Well, quite simply it is a row of crochet (or knitting, if you prefer) each day, matching the colour of the yarn to what the temperature is that day.
If you Google 'Temperature Blanket' you will come up with load of ideas and patterns, but if you would like to join in with mine then please feel free :)
I have set up a Facebook group so we can all share our progress as we go along - you can find it HERE, just click the JOIN button.
So, we are going to make this one in 8 colours - it is impossible to know just how much you will use of each as each day might be different, so one ball of each is a good place to start, buying more as you might need it.
I chose to do mine in Stylecraft Special DK, which is a gorgeous soft acrylic yarn in delicious colours. These are....Matador, Tomato, Grass Green, Lime, Aspen, Petrol, Emperor and Magenta.
I have devised my own temperature chart to go with these colours, basing it on the UK weather system. Hopefully at some point we will get to use all the colours.
A little bit about my design idea then....... some people quite fancy the idea of doing a blanket, but if you do a row a day, you are looking at a 356 row blanket, which if you are using Trebles is going to be rather large. Large is ok if you want large of course, but it's also quite a commitment in time, so my plan is to work four separate pieces and join them at the end. It means that we will work for 364 days as it's dividable by four :)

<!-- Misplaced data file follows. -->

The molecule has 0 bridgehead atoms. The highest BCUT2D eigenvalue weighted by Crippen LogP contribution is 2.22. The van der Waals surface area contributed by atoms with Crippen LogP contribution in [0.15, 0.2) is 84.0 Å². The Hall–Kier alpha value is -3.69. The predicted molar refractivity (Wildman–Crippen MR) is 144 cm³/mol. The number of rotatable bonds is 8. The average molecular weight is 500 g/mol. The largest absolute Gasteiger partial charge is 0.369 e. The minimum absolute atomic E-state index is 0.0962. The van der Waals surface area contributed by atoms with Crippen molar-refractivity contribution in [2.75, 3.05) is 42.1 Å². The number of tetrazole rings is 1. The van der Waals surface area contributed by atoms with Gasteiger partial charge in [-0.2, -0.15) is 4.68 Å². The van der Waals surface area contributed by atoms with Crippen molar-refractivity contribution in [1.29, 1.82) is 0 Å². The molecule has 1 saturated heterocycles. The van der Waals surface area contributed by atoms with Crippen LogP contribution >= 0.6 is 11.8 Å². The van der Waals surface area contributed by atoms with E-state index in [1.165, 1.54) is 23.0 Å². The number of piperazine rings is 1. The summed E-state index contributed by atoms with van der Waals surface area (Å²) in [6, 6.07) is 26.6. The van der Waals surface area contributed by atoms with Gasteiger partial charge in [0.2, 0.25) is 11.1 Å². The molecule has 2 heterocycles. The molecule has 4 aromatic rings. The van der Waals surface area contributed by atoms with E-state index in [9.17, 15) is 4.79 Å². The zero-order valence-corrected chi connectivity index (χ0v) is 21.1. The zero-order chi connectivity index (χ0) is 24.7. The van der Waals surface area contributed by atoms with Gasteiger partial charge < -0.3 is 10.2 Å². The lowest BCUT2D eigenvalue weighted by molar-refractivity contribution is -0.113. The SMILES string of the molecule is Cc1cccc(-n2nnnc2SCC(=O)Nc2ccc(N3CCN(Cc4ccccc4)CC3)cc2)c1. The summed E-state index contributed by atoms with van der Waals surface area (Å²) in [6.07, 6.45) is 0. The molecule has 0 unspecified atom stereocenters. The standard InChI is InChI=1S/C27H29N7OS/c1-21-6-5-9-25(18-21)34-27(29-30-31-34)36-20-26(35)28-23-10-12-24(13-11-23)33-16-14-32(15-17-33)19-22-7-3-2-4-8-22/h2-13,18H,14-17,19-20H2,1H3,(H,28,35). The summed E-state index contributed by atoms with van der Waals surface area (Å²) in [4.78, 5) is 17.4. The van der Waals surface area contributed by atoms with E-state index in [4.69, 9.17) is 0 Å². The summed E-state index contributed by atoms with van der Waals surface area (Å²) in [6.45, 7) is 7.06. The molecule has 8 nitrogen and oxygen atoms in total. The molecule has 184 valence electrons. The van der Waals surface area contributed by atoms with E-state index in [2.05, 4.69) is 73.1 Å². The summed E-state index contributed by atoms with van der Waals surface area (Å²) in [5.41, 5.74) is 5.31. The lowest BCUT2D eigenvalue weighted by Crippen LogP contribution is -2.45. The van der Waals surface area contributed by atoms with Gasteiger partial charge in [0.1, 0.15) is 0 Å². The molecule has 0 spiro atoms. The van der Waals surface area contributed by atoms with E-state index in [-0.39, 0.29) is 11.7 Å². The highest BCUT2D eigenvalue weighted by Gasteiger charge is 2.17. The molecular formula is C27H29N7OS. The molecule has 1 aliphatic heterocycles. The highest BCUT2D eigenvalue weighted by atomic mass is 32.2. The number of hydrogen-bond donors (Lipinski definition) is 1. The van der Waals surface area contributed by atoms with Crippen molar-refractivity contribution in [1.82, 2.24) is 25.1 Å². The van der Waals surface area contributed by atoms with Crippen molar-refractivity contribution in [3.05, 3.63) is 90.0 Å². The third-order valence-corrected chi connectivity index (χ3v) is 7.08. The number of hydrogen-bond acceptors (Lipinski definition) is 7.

We shall call them "Quarters". We will need to 'borrow' days from other quarters to make the pattern fit, but I will remind you of that as we progress - so don't worry about it now.
Jan / Feb / Mar (90 days) (Quarter 1 - Lowest Temp)
Apr / May / Jun (91 days) (Quarter 2 - Highest Temp )
Jul / Aug / Sep (92 days) (Quarter 3 - Highest Temp)
Oct / Nov / Dec (92 days (Quarter 4 - Lowest Temp)
So, how to check your temps. To get the most out of each colour, I suggest taking either a low or high temp reading for each quarter as shown above. If you were to pop over to the Met Office Website and put in your area, you will get both a low and high reading for that day. (or you can use any weather apps you might have on your phone.)
And here are the colour rules..... so, as you can see from above, the temp for Carlisle today was a low of 3 degrees and a high of 8 degrees. As we will be working on Quarter no:1 we will use the LOW number.
3 degrees on the colour chart means you would use PETROL for this particular day.
If you find you do not have time one day to do your row, DON'T PANIC, just jot down the temp for that day and play catch up when you do have time.
The pattern! Finally, we have come to the part where the pattern is revealed. As promised, it is a very easy pattern, basically just stripes, but every Sunday we shall pop a different row of stitches in so you can see your weeks work build up, I think that would be quite nice.
So.... shall we begin?
I choose to use a 4mm crochet hook, it is my hook of choice for DK yarn, but you may wish to use a 4.5mm or a 3.5mm - whatever you are most comfortable with.
We will be using the HTR stitch, which works like this...... Yarn round hook, insert hook into stitch, pull yarn back (3 loops on hook). Yarn round and draw through all three loops.
Chain 93, work a HTR into the 3rd chain from the hook and HTR into each chain following. (91 stitches) Leave yarn attached just in case tomorrow is the same colour :)
FOLLOWING ROWS: (not Sunday)
Ch 2, HTR into the BACK loop only of each stitch.
If you are not familiar with using the back loop of the stitch, let me show you where it is.
When you put your hook through your stitch you usually get two strands of yarn above your hook (ignore the one already on there)
We will just be using the back loop of each stitch, the one marked by the green thread. It gives a lovely ridged finish to the work.
Do a stitch count every so often to make sure you keep to the 91 stitches, otherwise you will end up with a triangle :)
Tomorrow, I will show you how to join a new yarn colour.
I will pop back in a few days with Sunday's row.